The book actually opens toward the end of 1775 with King George III addressing Parliament about the “rebellious war” in America. With that starting point, McCullough offers a balanced look at how the war was viewed on both sides of the ocean. As someone with barely a high school textbook knowledge of the Revolutionary War, I found it eye-opening to read accounts of the war as anything less than a noble cause.
To see how the Declaration of Independence was basically scoffed at by England, though it makes perfect sense that it would be viewed with contempt, was interesting. I never really thought about how the whole war, which the British viewed as a nuisance at first, appeared to the “other side.” McCullough showed quite clearly that the men now held in such high regard by the United States were seen as incredibly unpatriotic and disloyal by their former countrymen in England.
In fact, the book’s ability to offer the casual reader (or casual historian) different perspectives on commonly held beliefs was the true value of the book for me. The mental picture many have of patriotic Americans marching off to war for the blessed cause of the suppressed colonies is simply destroyed by 1776.
McCullough uses seemingly endless research of personal diaries, letters, and other documents, to offer a view of the war from those who lived through it. According to 1776, plenty of colonists opposed the war, a steady flow of soldiers deserted for the other side or were more than happy to leave once their enlistment ended (sometimes leaving the army in dire straits), and the leadership of Washington was often rightly doubted.
It was also surprising how, at times, the focus of those involved in the war was on other things. For instance, Washington is portrayed as having written detailed letters to the caretakers of his home about things he wanted done, and suggested he’d be there before too long. Troops left the war after being away for a while to tend to their own homes. Clearly independence from England wasn’t always seen as a do-or-die struggle.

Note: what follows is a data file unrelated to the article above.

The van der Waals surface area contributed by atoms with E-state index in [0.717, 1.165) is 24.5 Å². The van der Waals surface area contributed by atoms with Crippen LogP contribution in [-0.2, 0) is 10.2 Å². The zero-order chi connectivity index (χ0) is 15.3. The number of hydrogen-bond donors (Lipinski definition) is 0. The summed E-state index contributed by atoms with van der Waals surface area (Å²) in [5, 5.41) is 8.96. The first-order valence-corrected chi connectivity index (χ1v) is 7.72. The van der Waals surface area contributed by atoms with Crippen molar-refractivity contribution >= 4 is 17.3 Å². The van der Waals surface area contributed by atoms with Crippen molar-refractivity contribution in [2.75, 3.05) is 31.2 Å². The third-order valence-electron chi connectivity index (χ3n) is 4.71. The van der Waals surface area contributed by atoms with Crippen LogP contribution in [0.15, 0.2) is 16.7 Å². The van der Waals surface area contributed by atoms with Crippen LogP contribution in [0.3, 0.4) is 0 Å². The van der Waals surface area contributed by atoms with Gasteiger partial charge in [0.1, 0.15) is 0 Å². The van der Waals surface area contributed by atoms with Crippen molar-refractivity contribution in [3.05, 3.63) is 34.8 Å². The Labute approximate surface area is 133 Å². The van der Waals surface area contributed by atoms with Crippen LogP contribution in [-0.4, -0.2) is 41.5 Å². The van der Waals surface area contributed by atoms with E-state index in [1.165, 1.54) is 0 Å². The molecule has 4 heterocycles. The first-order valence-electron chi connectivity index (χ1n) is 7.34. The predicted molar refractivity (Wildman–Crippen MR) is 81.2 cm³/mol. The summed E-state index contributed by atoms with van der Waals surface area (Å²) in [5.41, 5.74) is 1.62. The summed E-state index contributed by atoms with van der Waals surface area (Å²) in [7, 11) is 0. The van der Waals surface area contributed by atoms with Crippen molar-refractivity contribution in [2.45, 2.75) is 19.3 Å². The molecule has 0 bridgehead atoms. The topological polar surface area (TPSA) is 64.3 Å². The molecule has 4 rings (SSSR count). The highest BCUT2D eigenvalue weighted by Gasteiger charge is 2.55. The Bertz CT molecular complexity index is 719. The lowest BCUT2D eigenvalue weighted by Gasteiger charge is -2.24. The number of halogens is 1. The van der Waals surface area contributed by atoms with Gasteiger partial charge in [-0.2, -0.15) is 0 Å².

Aside from all of that, the book (or historical fact) makes it seem almost ironic that 1776 is revered by Americans. By the time I reached page 200 of 294, I began wondering if we actually won the war. Again, the image of a rag-tag colonial army beating up the strongest military in the world is revealed as fantasy. The British pretty much thumped the colonies for the entire year until Washington’s sneak attack across the Delaware.
Part of the problem I had, I think, was the focus on the one year, which leaves too many unanswered questions. The implication is that the attack that started Christmas night was the turning point of the war. No doubt it was, but the war went on for years. After reading about so many colonial defeats, I wanted a clearer understanding of how one attack changed everything.
To be honest, when I decided to read the book I thought it was more about the diplomacy of the time as opposed to the focus on the military activity. Historians seem to focus on wars to the extreme, which may be perfectly reasonable since the Declaration of Independence might be one of those tedious details of history had of history we lost the Revolutionary War. That said, the author’s focus on specific battles made for some tedious reading for me. I’d rather read about the debates over the Constitution than the war that let us write one.
Obviously, I’m not about to suggest McCullough’s Pulitzer prize winner is anything less than worth reading. But most will find 1776 slow reading.